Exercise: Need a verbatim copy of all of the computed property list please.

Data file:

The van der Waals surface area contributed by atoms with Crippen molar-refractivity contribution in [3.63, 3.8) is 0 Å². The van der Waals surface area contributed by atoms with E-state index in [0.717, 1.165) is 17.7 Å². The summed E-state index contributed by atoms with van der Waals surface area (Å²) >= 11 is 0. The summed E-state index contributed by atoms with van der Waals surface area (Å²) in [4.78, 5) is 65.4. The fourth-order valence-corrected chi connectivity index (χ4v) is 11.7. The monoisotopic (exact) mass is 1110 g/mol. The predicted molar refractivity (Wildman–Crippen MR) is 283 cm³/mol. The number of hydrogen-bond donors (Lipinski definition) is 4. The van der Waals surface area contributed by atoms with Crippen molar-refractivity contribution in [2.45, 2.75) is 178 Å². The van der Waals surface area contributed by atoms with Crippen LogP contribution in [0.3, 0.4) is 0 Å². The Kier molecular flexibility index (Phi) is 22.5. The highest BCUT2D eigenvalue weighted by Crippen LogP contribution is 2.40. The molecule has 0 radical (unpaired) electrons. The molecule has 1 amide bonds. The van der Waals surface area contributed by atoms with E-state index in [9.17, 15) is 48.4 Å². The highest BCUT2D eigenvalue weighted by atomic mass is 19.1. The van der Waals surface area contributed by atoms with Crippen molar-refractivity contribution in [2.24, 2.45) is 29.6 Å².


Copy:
The van der Waals surface area contributed by atoms with Crippen molar-refractivity contribution in [3.63, 3.8) is 0 Å². The van der Waals surface area contributed by atoms with E-state index in [0.717, 1.165) is 17.7 Å². The summed E-state index contributed by atoms with van der Waals surface area (Å²) >= 11 is 0. The summed E-state index contributed by atoms with van der Waals surface area (Å²) in [4.78, 5) is 65.4. The fourth-order valence-corrected chi connectivity index (χ4v) is 11.7. The monoisotopic (exact) mass is 1110 g/mol. The predicted molar refractivity (Wildman–Crippen MR) is 283 cm³/mol. The number of hydrogen-bond donors (Lipinski definition) is 4. The van der Waals surface area contributed by atoms with Crippen molar-refractivity contribution in [2.45, 2.75) is 178 Å². The van der Waals surface area contributed by atoms with Crippen LogP contribution in [0.3, 0.4) is 0 Å². The Kier molecular flexibility index (Phi) is 22.5. The highest BCUT2D eigenvalue weighted by Crippen LogP contribution is 2.40. The molecule has 0 radical (unpaired) electrons. The molecule has 1 amide bonds. The van der Waals surface area contributed by atoms with E-state index in [9.17, 15) is 48.4 Å². The highest BCUT2D eigenvalue weighted by atomic mass is 19.1. The van der Waals surface area contributed by atoms with Crippen molar-refractivity contribution in [2.24, 2.45) is 29.6 Å².